Take the ADA’s Diabetes Risk Test

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Today, March 26, is the American Diabetes Association’s (ADA) annual Diabetes Alert Day. Right now take their online risk test to see if you may be at risk for diabetes or pre-diabetes. It only takes a few minutes.

Frankly, I think EVERYONE should take the risk test, AND have your doctor test you for diabetes annually. Much to people’s chagrin, 1 in 5 people with type 2 diabetes are not overweight.

A medical test for diabetes is just a simple blood test performed either in your doctor’s office or at a lab. A blood sugar value between 100 and 125 mg/dl, taken before you eat in the morning (fasting plasma glucose test), indicates pre-diabetes. Your blood sugar is higher than normal but not high enough to be considered diabetes.

80 million people in the US have pre-diabetes, yet few know it. If you have pre-diabetes and do nothing, within five to ten years your chances are very good you’ll have diabetes. If, on the other hand, you lose a small amount of weight if you are overweight, on average 15 pounds, and work up to 30 minutes of activity five days a week, you will likely prevent, or delay getting type 2 diabetes for years. Trust me, if you can, you want that option. Type 2 diabetes, for most people, damages the large and small blood vessels in the body leading to what’s caused diabetes complications.

A fasting blood sugar test value above 126 mg/dl indicates diabetes. There are 26 million people with diabetes in the US and yet one quarter don’t even know they have it. RED ALERT: TAKE THE RISK TEST. Because by time most people are diagnosed with type 2 diabetes, having actually had it for on average five to seven years, many already have diabetes complications as mentioned above, like heart disease, vision and circulatory problems.

Risk Factors for Pre-Diabetes & Type 2 Diabetes

• Overweight

• Under active

• Over 45 years of age

• Family history of diabetes

• Woman who gave birth to a baby weighing over 9 pounds

• Belonging to a high risk group: African Americans, Hispanics/Latinos, Native Americans, Asian Americans, Pacific Islanders

Pass this on if you know someone else who may be at risk for diabetes. You can potentially save a life today — and it might be yours or someone you love.

Diabetes Alert Day: Might you have diabetes?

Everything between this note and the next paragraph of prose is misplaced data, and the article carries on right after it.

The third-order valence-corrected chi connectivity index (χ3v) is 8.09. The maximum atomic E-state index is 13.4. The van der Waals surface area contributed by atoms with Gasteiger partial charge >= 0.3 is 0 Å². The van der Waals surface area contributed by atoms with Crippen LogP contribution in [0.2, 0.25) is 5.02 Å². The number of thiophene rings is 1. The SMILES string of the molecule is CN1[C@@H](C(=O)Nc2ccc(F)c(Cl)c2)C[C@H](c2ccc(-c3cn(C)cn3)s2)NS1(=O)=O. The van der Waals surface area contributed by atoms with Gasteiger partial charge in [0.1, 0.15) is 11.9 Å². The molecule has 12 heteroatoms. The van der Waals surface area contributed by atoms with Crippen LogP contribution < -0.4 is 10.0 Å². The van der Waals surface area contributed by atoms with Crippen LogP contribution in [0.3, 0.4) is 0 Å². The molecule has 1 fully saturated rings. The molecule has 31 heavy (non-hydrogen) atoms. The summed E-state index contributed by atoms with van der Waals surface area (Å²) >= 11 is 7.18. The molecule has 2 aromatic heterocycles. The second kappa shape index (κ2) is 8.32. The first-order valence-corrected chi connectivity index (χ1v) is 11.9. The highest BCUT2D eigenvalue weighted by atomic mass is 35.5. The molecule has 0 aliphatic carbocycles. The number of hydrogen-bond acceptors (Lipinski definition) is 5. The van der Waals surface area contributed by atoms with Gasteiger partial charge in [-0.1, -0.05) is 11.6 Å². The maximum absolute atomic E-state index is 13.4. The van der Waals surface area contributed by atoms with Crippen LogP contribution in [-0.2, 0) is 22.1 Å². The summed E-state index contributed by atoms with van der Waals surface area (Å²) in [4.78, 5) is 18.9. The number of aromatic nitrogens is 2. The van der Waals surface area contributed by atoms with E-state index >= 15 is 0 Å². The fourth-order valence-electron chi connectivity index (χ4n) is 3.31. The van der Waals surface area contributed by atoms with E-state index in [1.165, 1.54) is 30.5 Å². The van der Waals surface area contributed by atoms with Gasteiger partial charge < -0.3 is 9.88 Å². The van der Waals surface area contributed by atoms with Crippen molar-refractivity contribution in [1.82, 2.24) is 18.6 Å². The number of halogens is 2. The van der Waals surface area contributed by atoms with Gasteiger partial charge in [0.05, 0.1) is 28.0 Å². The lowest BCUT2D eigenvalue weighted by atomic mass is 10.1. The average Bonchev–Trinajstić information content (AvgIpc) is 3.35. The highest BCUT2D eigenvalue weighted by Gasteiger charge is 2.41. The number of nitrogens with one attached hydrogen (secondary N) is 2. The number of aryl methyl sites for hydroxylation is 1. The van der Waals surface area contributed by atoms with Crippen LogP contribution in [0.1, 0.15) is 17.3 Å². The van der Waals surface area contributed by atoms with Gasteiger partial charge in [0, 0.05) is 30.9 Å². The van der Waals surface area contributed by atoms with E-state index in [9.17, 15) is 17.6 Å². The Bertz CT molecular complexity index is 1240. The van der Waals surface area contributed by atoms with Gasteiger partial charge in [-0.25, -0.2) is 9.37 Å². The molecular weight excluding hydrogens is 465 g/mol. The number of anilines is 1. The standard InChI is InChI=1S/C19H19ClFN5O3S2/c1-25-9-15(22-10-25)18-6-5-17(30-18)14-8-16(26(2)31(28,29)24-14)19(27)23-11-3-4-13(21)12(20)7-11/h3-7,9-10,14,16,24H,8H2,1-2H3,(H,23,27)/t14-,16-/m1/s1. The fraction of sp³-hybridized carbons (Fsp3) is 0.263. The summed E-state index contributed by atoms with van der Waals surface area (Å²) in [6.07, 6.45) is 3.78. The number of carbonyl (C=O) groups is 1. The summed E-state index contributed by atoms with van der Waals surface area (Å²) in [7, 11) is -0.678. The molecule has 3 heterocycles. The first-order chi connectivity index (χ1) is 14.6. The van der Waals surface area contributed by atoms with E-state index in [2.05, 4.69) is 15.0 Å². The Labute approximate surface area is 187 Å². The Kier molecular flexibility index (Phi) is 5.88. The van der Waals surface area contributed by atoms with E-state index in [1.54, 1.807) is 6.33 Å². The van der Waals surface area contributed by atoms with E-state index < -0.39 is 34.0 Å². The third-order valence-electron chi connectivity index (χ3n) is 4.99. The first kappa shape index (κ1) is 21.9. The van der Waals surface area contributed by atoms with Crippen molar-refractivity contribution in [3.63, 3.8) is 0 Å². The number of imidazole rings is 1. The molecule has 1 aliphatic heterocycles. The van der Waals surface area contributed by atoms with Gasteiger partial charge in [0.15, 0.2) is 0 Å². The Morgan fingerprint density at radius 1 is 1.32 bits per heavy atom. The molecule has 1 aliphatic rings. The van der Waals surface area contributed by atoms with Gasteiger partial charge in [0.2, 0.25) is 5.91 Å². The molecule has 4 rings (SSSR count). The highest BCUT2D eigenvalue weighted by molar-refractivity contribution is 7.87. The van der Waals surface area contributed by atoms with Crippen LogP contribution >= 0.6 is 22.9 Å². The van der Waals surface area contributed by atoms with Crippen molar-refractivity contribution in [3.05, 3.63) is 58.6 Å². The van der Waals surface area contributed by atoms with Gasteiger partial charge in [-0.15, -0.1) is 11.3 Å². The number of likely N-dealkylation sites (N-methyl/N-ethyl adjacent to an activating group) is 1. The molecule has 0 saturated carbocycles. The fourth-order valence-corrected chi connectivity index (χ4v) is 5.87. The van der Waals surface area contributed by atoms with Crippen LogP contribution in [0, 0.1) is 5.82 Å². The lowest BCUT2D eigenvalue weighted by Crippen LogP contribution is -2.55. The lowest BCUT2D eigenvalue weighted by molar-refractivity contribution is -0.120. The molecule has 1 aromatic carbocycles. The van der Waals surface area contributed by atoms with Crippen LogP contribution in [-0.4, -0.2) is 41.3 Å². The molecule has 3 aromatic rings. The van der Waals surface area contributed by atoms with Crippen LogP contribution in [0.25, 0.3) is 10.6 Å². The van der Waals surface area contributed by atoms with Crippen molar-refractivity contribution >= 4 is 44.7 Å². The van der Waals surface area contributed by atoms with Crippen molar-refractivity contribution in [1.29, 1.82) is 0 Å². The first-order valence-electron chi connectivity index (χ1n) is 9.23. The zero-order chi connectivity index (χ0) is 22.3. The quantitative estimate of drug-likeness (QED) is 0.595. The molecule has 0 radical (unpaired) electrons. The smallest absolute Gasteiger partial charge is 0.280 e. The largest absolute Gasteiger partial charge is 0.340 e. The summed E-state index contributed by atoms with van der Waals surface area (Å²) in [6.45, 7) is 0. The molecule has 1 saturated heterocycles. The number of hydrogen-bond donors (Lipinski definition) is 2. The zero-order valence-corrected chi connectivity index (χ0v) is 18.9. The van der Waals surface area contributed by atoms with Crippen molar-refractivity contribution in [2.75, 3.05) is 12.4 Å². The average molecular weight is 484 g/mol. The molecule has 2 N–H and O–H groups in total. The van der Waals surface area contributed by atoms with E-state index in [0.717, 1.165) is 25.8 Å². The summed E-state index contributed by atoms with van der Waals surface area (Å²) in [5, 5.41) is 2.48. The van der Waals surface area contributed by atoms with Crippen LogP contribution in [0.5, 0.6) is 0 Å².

You have the opportunity to, in a few minutes and with a few answers, change your life. You’re invited to take the American Diabetes Association’s (ADA) “Diabetes Risk Test” – right now.

Each year the ADA sends out the call to help people become aware of whether they may have, or are at risk for, type 2 diabetes. One in three American adults are at risk for diabetes. One in four doesn’t know he has it.

You’d think you’d know if you had diabetes. But at least one-quarter to one-third, of the 26 million Americans with diabetes – get this – don’t! Do you want to take the chance of having diabetes and not knowing when early detection can save your life and the quality of your life?

Here are common risk factors for type 2 diabetes: a family history, being overweight, being sedentary, high blood pressure and high cholesterol,, belonging to a minority risk group like African American, Hispanic and Native American Indian, for women having delivered a big baby. This used to include being over 50 years of age but with the increasing incidence of type 2 diabetes in children, I don’t think age is as much a factor.

Here are common symptoms: Thirst, peeing all the time, fatigue, hunger, losing weight, blurry vision, frequent infections, slow healing, tingling or numbness in feet, waking in the middle of the night to go to the bathroom. But most people with diabetes have already had it several years before they’re diagnosed, so you may have it and not yet have or recognize the symptoms.

Here’s the way you find out if you have diabetes. Take the ADA’s risk test. Invite family members to take the test. If you or any of your loved ones are at risk, make an appointment with your doctor to get a test for diabetes. 

If you have it, the sooner you know, the greater your chance to avoid and  or delay diabetes complications. If you don’t have it, but suspect someone you know may, be a friend and pass along this information. 

I just heard on the morning news that diabetes is a tsunami. Sounds like they’ve elevated its “epidemic” status one degree higher. Don’t kid yourself: if you’ve got it, you want to know so you can do something about it.